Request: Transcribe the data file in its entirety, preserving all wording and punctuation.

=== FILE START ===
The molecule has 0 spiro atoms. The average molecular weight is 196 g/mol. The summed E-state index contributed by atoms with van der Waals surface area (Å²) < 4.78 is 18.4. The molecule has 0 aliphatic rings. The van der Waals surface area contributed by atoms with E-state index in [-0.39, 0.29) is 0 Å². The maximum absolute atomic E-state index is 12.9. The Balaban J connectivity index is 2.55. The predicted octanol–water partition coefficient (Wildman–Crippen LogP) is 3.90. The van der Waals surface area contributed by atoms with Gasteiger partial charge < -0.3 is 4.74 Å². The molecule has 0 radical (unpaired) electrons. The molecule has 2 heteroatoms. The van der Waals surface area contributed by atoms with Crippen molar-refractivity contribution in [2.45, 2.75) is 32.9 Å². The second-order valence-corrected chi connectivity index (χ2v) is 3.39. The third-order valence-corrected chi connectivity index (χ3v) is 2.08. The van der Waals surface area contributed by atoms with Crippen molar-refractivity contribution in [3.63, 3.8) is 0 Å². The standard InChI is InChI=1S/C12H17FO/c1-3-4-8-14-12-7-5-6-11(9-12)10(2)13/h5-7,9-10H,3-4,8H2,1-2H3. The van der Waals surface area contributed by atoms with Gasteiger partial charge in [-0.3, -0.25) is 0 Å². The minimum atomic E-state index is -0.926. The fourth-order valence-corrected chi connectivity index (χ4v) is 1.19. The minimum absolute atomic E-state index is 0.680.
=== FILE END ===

The molecule has 0 spiro atoms. The average molecular weight is 196 g/mol. The summed E-state index contributed by atoms with van der Waals surface area (Å²) < 4.78 is 18.4. The molecule has 0 aliphatic rings. The van der Waals surface area contributed by atoms with E-state index in [-0.39, 0.29) is 0 Å². The maximum absolute atomic E-state index is 12.9. The Balaban J connectivity index is 2.55. The predicted octanol–water partition coefficient (Wildman–Crippen LogP) is 3.90. The van der Waals surface area contributed by atoms with Gasteiger partial charge < -0.3 is 4.74 Å². The molecule has 0 radical (unpaired) electrons. The molecule has 2 heteroatoms. The van der Waals surface area contributed by atoms with Crippen molar-refractivity contribution in [2.45, 2.75) is 32.9 Å². The second-order valence-corrected chi connectivity index (χ2v) is 3.39. The third-order valence-corrected chi connectivity index (χ3v) is 2.08. The van der Waals surface area contributed by atoms with Crippen molar-refractivity contribution in [3.63, 3.8) is 0 Å². The standard InChI is InChI=1S/C12H17FO/c1-3-4-8-14-12-7-5-6-11(9-12)10(2)13/h5-7,9-10H,3-4,8H2,1-2H3. The van der Waals surface area contributed by atoms with Gasteiger partial charge in [-0.3, -0.25) is 0 Å². The minimum atomic E-state index is -0.926. The fourth-order valence-corrected chi connectivity index (χ4v) is 1.19. The minimum absolute atomic E-state index is 0.680.